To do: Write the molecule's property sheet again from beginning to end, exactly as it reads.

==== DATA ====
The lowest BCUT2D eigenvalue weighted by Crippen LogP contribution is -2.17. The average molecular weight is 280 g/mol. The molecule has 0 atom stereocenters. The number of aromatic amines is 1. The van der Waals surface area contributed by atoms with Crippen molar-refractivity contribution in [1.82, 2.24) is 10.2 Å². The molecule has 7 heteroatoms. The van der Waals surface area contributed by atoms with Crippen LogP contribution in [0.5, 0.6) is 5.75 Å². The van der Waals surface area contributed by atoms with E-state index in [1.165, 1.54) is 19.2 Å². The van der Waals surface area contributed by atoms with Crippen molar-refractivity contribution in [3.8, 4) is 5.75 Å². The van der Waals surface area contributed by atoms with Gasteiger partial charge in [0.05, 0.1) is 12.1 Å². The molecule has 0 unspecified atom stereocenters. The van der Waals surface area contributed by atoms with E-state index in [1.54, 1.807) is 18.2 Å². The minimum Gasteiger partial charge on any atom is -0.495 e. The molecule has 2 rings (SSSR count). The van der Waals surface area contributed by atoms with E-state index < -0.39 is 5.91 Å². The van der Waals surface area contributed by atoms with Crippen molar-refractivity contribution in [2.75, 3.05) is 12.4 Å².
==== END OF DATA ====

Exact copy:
The lowest BCUT2D eigenvalue weighted by Crippen LogP contribution is -2.17. The average molecular weight is 280 g/mol. The molecule has 0 atom stereocenters. The number of aromatic amines is 1. The van der Waals surface area contributed by atoms with Crippen molar-refractivity contribution in [1.82, 2.24) is 10.2 Å². The molecule has 7 heteroatoms. The van der Waals surface area contributed by atoms with Crippen LogP contribution in [0.5, 0.6) is 5.75 Å². The van der Waals surface area contributed by atoms with E-state index in [1.165, 1.54) is 19.2 Å². The van der Waals surface area contributed by atoms with Crippen molar-refractivity contribution in [3.8, 4) is 5.75 Å². The van der Waals surface area contributed by atoms with Gasteiger partial charge in [0.05, 0.1) is 12.1 Å². The molecule has 0 unspecified atom stereocenters. The van der Waals surface area contributed by atoms with E-state index in [1.54, 1.807) is 18.2 Å². The minimum Gasteiger partial charge on any atom is -0.495 e. The molecule has 2 rings (SSSR count). The van der Waals surface area contributed by atoms with E-state index < -0.39 is 5.91 Å². The van der Waals surface area contributed by atoms with Crippen molar-refractivity contribution in [2.75, 3.05) is 12.4 Å².